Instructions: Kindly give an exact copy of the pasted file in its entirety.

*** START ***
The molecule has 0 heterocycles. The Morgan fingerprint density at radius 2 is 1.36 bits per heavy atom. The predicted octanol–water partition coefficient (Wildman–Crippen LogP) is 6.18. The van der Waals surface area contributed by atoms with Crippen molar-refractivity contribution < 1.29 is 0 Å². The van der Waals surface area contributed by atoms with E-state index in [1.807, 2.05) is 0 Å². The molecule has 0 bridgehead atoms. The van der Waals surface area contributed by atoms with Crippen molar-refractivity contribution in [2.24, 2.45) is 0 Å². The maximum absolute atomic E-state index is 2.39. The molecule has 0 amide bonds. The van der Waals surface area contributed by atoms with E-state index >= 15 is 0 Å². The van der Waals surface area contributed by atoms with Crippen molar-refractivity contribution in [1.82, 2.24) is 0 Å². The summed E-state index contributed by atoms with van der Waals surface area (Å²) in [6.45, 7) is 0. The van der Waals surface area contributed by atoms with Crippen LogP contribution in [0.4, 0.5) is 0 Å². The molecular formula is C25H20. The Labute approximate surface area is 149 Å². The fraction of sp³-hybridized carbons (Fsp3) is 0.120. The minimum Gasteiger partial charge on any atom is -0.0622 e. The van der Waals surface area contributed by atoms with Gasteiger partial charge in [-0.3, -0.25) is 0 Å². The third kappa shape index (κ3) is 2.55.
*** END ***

The molecule has 0 heterocycles. The Morgan fingerprint density at radius 2 is 1.36 bits per heavy atom. The predicted octanol–water partition coefficient (Wildman–Crippen LogP) is 6.18. The van der Waals surface area contributed by atoms with Crippen molar-refractivity contribution < 1.29 is 0 Å². The van der Waals surface area contributed by atoms with E-state index in [1.807, 2.05) is 0 Å². The molecule has 0 bridgehead atoms. The van der Waals surface area contributed by atoms with Crippen molar-refractivity contribution in [2.24, 2.45) is 0 Å². The maximum absolute atomic E-state index is 2.39. The molecule has 0 amide bonds. The van der Waals surface area contributed by atoms with E-state index >= 15 is 0 Å². The van der Waals surface area contributed by atoms with Crippen molar-refractivity contribution in [1.82, 2.24) is 0 Å². The summed E-state index contributed by atoms with van der Waals surface area (Å²) in [6.45, 7) is 0. The van der Waals surface area contributed by atoms with Crippen LogP contribution in [0.4, 0.5) is 0 Å². The molecular formula is C25H20. The Labute approximate surface area is 149 Å². The fraction of sp³-hybridized carbons (Fsp3) is 0.120. The minimum Gasteiger partial charge on any atom is -0.0622 e. The van der Waals surface area contributed by atoms with Gasteiger partial charge in [-0.3, -0.25) is 0 Å². The third kappa shape index (κ3) is 2.55.